Bonello’s aesthetic approach in terms of editing and narrative structure may be a bit too bold and tortuous as usual, but what is interesting here is to see how he digs deep into the theme of machines manipulating (and possibly annihilating) emotions.

7. Coup de chance

Playing out of competition, Woody Allen’s 50th film is a pleasant comedy thriller entirely set in Paris. The story revolves around Fanny (Lou de Laâge), who works for a major action house. One day, she bumps into an old school friend, a divorced writer called Alain (Niels Schneider). Wishing to escape the boredom of her wealthy lifestyle, Fanny begins an affair with Alain. Her overly jealous husband Jean (Melvil Poupaud) gets suspicious, and one day Alain mysteriously disappears. Fanny’s mother (Valérie Lemercier) seems the only one who is determined to investigate further.
Let’s set things straight: Coup de chance is nothing ground breaking, but it’s delightful comfort food. A good ensemble of actors, an engaging pacing, Vittorio Storaro’s charming cinematography and the surreal ending scene make it worth the price of the ticket.
Banner photo: Mads Mikkelsen in The Promised Land. © Henrik Ohsten 13 / Zentropa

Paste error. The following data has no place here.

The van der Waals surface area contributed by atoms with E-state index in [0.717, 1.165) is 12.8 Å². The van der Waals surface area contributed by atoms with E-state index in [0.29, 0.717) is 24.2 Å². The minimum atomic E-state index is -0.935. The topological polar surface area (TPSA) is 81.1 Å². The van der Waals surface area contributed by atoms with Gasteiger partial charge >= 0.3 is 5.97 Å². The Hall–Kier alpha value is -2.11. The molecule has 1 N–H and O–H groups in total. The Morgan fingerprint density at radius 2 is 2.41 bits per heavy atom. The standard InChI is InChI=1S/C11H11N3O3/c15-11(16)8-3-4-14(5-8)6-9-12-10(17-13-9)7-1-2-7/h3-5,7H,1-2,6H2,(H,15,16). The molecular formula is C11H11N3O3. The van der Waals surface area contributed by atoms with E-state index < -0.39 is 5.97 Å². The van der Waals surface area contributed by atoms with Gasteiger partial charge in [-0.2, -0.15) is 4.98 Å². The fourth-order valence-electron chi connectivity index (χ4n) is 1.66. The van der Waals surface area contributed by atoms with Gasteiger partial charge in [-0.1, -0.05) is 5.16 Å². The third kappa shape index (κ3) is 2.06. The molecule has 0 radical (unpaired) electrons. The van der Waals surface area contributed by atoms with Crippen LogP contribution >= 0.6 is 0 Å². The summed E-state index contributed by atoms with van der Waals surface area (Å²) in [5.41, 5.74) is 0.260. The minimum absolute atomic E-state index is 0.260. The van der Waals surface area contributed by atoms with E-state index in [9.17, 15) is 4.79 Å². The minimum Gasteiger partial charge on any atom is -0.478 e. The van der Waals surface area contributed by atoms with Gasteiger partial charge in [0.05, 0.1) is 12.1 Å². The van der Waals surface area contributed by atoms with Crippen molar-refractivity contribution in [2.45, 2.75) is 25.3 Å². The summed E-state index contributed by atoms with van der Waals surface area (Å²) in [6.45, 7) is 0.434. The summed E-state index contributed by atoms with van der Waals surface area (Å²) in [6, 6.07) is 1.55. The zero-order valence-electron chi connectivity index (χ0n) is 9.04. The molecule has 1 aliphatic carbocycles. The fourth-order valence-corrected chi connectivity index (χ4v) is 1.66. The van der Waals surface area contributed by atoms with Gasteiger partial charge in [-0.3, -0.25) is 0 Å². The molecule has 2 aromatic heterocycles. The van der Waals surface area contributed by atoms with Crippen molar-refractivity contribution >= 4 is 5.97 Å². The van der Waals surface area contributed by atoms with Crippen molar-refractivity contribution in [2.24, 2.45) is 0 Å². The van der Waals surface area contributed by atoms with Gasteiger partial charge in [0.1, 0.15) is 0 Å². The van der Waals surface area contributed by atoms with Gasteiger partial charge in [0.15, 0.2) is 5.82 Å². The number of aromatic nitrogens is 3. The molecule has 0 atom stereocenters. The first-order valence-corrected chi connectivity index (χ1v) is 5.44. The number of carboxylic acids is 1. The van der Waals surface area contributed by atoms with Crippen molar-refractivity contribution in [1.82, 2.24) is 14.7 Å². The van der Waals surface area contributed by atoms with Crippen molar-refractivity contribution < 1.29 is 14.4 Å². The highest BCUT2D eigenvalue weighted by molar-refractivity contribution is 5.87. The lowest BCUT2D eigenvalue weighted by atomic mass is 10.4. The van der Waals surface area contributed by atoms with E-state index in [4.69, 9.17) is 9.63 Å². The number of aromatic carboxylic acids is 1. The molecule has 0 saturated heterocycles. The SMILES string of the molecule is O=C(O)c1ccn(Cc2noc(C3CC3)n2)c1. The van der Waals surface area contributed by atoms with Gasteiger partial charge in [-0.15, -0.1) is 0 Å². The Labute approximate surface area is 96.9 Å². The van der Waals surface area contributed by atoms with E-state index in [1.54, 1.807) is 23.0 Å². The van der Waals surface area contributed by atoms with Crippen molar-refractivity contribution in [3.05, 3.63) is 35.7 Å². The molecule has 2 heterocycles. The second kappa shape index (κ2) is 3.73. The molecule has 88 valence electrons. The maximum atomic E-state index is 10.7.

Keep up with the top stories from Reader's Digest by subscribing to our weekly newsletter 

This post contains affiliate links, so we may earn a small commission when you make a purchase through links on our site at no additional cost to you. Read our disclaimer

Loading up next...
Stories by email|Subscription
Readers Digest

Launched in 1922, Reader's Digest has built 100 years of trust with a loyal audience and has become the largest circulating magazine in the world

Readers Digest
Reader’s Digest is a member of the Independent Press Standards Organisation (which regulates the UK’s magazine and newspaper industry). We abide by the Editors’ Code of Practice and are committed to upholding the highest standards of journalism. If you think that we have not met those standards, please contact 0203 289 0940. If we are unable to resolve your complaint, or if you would like more information about IPSO or the Editors’ Code, contact IPSO on 0300 123 2220 or visit